The Martian (2015): Bring Him Home

Posted: October 31, 2015 in Adventure, Drama, Sci-Fi

martianDuring a mission on Mars, a storm approaches the camp site. While the crew decides to get their team off of the planet, a stray piece of debris knocks botanist Mark Watney out and away from the spacecraft. Captain Melissa Lewis is forced to leave him behind and get the rest of the team safe. After the announcement makes it way across the globe of a deceased astronaut, Mark rises from the dirt of the red planet and begins his work to stay alive and find a way home. While it takes time for other to recognize his survival, a massive effort begins to develop to retrieve the abandoned Watney. Just when everything seems to be going right, a new curveball threatens NASA’s process to continue the mission.

Matt Damon Requires Rescue Again: While it almost appears humorous, Damon seems to have a penchant for playing characters that need saving. First, he was left behind enemy lines in WWII. Now, he is left on Mars to fend for himself. The thing about Damon as an actor on-screen, he is just so likable and presents the type of character you’d want to rally for survival. As the abandoned Mark Watney, he somehow finds a way to scavenge for tools and resources to grow his own food, lose almost all of it, and still make his way to his chance for rescue. He has the engineering knowhow to rig a communication process to stay in contact with Earth. Regardless, he takes more initiative for his survival in this one, but clearly could not do it all himself.

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Vast, Empty, but Beautiful Red Planet: While most of the adventure of the film happens on a barren planet, there was something magical and mysterious about Mark’s landscape. Mars was presented with a vivid red that looked dazzling in the sunlight and ominous in the dark. The storms that struck at the start of the film and later on left the landscape looking like the same experience of a snowstorm cleaning the land. The 3D provided a sense like you were trapped in the storm with Mark. Similarly, the view from space seemed endless and beautiful. While there was much less than in Gravity, it still provided that feeling of something greater than we can understand.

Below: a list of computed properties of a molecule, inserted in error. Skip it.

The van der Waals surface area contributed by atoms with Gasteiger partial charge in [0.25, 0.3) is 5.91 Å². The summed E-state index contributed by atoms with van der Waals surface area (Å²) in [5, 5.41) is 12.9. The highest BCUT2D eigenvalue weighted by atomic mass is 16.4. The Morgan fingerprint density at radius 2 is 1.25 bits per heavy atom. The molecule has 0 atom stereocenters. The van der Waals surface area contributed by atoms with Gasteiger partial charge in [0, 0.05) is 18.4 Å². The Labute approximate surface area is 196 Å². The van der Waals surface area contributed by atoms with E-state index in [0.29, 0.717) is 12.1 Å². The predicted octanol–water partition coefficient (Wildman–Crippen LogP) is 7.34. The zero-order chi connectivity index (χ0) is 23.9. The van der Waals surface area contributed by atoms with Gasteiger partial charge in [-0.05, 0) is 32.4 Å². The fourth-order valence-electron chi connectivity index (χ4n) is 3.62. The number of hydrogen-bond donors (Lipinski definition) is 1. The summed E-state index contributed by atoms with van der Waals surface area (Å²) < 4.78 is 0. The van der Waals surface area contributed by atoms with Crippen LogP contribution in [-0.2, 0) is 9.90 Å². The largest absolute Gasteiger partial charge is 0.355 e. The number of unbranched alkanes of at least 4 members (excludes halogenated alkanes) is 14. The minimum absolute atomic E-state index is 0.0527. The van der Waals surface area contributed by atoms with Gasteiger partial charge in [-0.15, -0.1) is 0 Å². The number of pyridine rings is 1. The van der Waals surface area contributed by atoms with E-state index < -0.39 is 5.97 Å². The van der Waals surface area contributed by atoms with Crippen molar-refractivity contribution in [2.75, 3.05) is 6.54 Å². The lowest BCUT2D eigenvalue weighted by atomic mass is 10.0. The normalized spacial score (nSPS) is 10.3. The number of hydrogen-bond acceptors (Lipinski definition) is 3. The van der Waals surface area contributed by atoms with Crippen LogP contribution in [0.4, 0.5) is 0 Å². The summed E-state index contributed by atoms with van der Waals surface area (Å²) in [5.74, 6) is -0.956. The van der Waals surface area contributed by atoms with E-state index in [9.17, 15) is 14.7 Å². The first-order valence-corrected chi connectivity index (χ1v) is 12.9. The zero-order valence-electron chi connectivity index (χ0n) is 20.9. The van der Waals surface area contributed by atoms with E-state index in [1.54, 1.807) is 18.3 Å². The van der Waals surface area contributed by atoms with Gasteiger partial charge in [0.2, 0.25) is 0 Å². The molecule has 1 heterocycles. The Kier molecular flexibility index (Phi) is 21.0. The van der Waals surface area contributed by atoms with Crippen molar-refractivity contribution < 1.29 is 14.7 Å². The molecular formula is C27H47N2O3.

Politics Get in the Way: The film focuses mostly on the tale of survival, but it does also jump into the political landscape. There were two significant challenges that took place. The first was the issue the PR disaster NASA encountered when they discovered they left an astronaut behind alive. This was a challenge due to their previously public announcement of his demise during the storm. With Teddy Sanders being unwilling to admit to their mistakes, it made for a tough process for changing the story. His troubles continued when it came time to figure out how (and if) they could get him home. A combination of resources and time were working against them. While Mark had to create some magic on his end, there was a need to account for potential disasters. Teddy pushed the team back on Earth to skip safety procedures and avoid tipping off the team still in space about the situation until absolutely necessary. This made for some troubling communication across the teams working to get him home, but Mark ultimately moved on and adjusted to what was necessary to make his attempt.

Final Verdict: This is a film that successfully put together a realistic yet sci-fi drama and created an experience that was truly enthralling. Matt Damon was extremely likable and you were cheering for his safe return throughout the struggle. This survival story is a classic and will get some serious recognition come award season.

Dan’s Rating: 4.5/5


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